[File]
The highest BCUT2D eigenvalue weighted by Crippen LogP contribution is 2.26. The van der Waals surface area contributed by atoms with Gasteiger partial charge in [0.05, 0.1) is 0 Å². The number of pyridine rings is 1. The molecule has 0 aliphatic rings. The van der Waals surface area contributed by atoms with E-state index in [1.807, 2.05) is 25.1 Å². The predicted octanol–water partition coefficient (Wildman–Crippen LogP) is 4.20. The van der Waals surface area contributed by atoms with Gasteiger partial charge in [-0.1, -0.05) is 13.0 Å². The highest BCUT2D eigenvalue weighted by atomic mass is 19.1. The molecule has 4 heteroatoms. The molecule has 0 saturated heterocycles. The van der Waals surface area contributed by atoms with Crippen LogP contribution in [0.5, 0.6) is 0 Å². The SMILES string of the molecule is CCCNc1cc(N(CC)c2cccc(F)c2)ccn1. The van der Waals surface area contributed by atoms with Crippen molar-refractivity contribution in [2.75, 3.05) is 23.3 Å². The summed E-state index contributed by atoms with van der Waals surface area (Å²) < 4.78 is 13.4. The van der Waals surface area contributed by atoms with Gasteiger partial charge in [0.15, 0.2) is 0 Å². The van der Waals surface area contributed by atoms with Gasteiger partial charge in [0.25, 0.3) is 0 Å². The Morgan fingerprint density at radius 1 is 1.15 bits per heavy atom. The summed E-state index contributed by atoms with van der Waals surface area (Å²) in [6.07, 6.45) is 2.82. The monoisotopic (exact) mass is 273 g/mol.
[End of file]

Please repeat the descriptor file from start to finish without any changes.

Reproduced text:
The highest BCUT2D eigenvalue weighted by Crippen LogP contribution is 2.26. The van der Waals surface area contributed by atoms with Gasteiger partial charge in [0.05, 0.1) is 0 Å². The number of pyridine rings is 1. The molecule has 0 aliphatic rings. The van der Waals surface area contributed by atoms with E-state index in [1.807, 2.05) is 25.1 Å². The predicted octanol–water partition coefficient (Wildman–Crippen LogP) is 4.20. The van der Waals surface area contributed by atoms with Gasteiger partial charge in [-0.1, -0.05) is 13.0 Å². The highest BCUT2D eigenvalue weighted by atomic mass is 19.1. The molecule has 4 heteroatoms. The molecule has 0 saturated heterocycles. The van der Waals surface area contributed by atoms with Crippen LogP contribution in [0.5, 0.6) is 0 Å². The SMILES string of the molecule is CCCNc1cc(N(CC)c2cccc(F)c2)ccn1. The van der Waals surface area contributed by atoms with Crippen molar-refractivity contribution in [2.75, 3.05) is 23.3 Å². The summed E-state index contributed by atoms with van der Waals surface area (Å²) < 4.78 is 13.4. The van der Waals surface area contributed by atoms with Gasteiger partial charge in [0.15, 0.2) is 0 Å². The van der Waals surface area contributed by atoms with Gasteiger partial charge in [0.25, 0.3) is 0 Å². The Morgan fingerprint density at radius 1 is 1.15 bits per heavy atom. The summed E-state index contributed by atoms with van der Waals surface area (Å²) in [6.07, 6.45) is 2.82. The monoisotopic (exact) mass is 273 g/mol.